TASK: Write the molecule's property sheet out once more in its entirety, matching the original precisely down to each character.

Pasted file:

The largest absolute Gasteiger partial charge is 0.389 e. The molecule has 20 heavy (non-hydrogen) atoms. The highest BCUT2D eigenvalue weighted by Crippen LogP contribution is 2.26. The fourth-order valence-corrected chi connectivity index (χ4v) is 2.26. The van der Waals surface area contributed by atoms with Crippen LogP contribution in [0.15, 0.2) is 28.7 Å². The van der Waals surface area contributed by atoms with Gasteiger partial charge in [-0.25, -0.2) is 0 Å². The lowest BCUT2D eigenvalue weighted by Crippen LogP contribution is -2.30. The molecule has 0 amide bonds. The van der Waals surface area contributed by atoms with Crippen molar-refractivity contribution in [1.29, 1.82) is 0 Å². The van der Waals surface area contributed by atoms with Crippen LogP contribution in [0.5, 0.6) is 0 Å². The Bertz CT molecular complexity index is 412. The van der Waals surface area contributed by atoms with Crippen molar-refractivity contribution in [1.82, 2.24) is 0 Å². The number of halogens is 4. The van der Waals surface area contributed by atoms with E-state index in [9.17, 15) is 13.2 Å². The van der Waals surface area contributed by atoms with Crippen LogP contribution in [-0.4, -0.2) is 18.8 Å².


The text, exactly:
The largest absolute Gasteiger partial charge is 0.389 e. The molecule has 20 heavy (non-hydrogen) atoms. The highest BCUT2D eigenvalue weighted by Crippen LogP contribution is 2.26. The fourth-order valence-corrected chi connectivity index (χ4v) is 2.26. The van der Waals surface area contributed by atoms with Crippen LogP contribution in [0.15, 0.2) is 28.7 Å². The van der Waals surface area contributed by atoms with Gasteiger partial charge in [-0.25, -0.2) is 0 Å². The lowest BCUT2D eigenvalue weighted by Crippen LogP contribution is -2.30. The molecule has 0 amide bonds. The van der Waals surface area contributed by atoms with Crippen molar-refractivity contribution in [1.29, 1.82) is 0 Å². The van der Waals surface area contributed by atoms with Crippen LogP contribution in [0.5, 0.6) is 0 Å². The Bertz CT molecular complexity index is 412. The van der Waals surface area contributed by atoms with Crippen molar-refractivity contribution in [1.82, 2.24) is 0 Å². The number of halogens is 4. The van der Waals surface area contributed by atoms with E-state index in [9.17, 15) is 13.2 Å². The van der Waals surface area contributed by atoms with Crippen LogP contribution in [-0.4, -0.2) is 18.8 Å².